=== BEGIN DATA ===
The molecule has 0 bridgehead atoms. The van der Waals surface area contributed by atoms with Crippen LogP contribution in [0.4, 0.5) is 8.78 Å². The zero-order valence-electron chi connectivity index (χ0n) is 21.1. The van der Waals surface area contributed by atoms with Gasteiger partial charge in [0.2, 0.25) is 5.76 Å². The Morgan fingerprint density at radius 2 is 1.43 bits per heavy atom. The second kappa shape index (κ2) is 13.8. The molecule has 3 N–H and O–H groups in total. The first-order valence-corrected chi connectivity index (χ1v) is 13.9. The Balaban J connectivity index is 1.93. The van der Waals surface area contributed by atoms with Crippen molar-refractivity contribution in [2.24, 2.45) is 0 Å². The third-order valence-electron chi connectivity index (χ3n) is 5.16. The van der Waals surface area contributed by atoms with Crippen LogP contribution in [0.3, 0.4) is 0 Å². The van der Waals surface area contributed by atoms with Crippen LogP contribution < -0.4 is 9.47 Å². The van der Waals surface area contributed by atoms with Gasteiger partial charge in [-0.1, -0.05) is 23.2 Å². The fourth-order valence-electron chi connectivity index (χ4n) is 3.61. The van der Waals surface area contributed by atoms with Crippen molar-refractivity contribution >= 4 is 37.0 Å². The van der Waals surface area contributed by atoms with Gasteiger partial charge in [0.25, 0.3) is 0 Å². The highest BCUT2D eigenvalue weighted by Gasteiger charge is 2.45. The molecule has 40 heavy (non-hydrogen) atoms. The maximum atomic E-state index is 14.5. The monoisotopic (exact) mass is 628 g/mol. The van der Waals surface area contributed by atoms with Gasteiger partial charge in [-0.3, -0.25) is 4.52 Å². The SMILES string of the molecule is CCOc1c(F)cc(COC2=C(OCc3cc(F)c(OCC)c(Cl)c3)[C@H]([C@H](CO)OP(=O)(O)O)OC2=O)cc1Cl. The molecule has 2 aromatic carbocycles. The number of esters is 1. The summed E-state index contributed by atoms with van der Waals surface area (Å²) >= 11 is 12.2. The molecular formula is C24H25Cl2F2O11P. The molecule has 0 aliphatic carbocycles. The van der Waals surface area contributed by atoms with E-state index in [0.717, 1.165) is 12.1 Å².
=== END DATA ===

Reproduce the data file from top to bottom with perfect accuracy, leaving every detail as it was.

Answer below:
The molecule has 0 bridgehead atoms. The van der Waals surface area contributed by atoms with Crippen LogP contribution in [0.4, 0.5) is 8.78 Å². The zero-order valence-electron chi connectivity index (χ0n) is 21.1. The van der Waals surface area contributed by atoms with Gasteiger partial charge in [0.2, 0.25) is 5.76 Å². The Morgan fingerprint density at radius 2 is 1.43 bits per heavy atom. The second kappa shape index (κ2) is 13.8. The molecule has 3 N–H and O–H groups in total. The first-order valence-corrected chi connectivity index (χ1v) is 13.9. The Balaban J connectivity index is 1.93. The van der Waals surface area contributed by atoms with Crippen molar-refractivity contribution in [2.24, 2.45) is 0 Å². The third-order valence-electron chi connectivity index (χ3n) is 5.16. The van der Waals surface area contributed by atoms with Crippen LogP contribution in [0.3, 0.4) is 0 Å². The van der Waals surface area contributed by atoms with Crippen LogP contribution < -0.4 is 9.47 Å². The van der Waals surface area contributed by atoms with Gasteiger partial charge in [-0.1, -0.05) is 23.2 Å². The fourth-order valence-electron chi connectivity index (χ4n) is 3.61. The van der Waals surface area contributed by atoms with Crippen molar-refractivity contribution >= 4 is 37.0 Å². The van der Waals surface area contributed by atoms with Gasteiger partial charge in [0.25, 0.3) is 0 Å². The highest BCUT2D eigenvalue weighted by Gasteiger charge is 2.45. The molecule has 40 heavy (non-hydrogen) atoms. The maximum atomic E-state index is 14.5. The monoisotopic (exact) mass is 628 g/mol. The van der Waals surface area contributed by atoms with Gasteiger partial charge in [-0.3, -0.25) is 4.52 Å². The SMILES string of the molecule is CCOc1c(F)cc(COC2=C(OCc3cc(F)c(OCC)c(Cl)c3)[C@H]([C@H](CO)OP(=O)(O)O)OC2=O)cc1Cl. The molecule has 2 aromatic carbocycles. The number of esters is 1. The summed E-state index contributed by atoms with van der Waals surface area (Å²) >= 11 is 12.2. The molecular formula is C24H25Cl2F2O11P. The molecule has 0 aliphatic carbocycles. The van der Waals surface area contributed by atoms with E-state index in [0.717, 1.165) is 12.1 Å².